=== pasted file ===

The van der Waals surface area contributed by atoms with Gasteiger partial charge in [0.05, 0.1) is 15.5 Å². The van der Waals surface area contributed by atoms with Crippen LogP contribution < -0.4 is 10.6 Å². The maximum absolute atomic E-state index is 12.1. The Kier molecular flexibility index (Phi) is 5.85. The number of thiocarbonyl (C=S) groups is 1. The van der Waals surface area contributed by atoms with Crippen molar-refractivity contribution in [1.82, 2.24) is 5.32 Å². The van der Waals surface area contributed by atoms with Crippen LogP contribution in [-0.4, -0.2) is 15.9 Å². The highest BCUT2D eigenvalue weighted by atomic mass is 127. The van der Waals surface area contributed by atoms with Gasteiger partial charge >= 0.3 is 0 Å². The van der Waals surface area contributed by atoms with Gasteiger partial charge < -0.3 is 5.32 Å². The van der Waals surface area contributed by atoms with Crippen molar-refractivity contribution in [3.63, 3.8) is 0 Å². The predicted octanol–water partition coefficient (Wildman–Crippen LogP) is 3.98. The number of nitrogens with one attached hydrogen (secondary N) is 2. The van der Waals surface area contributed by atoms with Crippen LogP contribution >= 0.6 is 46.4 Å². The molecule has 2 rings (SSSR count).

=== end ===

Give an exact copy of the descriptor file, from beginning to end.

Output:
The van der Waals surface area contributed by atoms with Gasteiger partial charge in [0.05, 0.1) is 15.5 Å². The van der Waals surface area contributed by atoms with Crippen LogP contribution < -0.4 is 10.6 Å². The maximum absolute atomic E-state index is 12.1. The Kier molecular flexibility index (Phi) is 5.85. The number of thiocarbonyl (C=S) groups is 1. The van der Waals surface area contributed by atoms with Crippen molar-refractivity contribution in [1.82, 2.24) is 5.32 Å². The van der Waals surface area contributed by atoms with Crippen LogP contribution in [-0.4, -0.2) is 15.9 Å². The highest BCUT2D eigenvalue weighted by atomic mass is 127. The van der Waals surface area contributed by atoms with Gasteiger partial charge >= 0.3 is 0 Å². The van der Waals surface area contributed by atoms with Gasteiger partial charge < -0.3 is 5.32 Å². The van der Waals surface area contributed by atoms with Crippen molar-refractivity contribution in [3.63, 3.8) is 0 Å². The predicted octanol–water partition coefficient (Wildman–Crippen LogP) is 3.98. The number of nitrogens with one attached hydrogen (secondary N) is 2. The van der Waals surface area contributed by atoms with Crippen LogP contribution >= 0.6 is 46.4 Å². The molecule has 2 rings (SSSR count).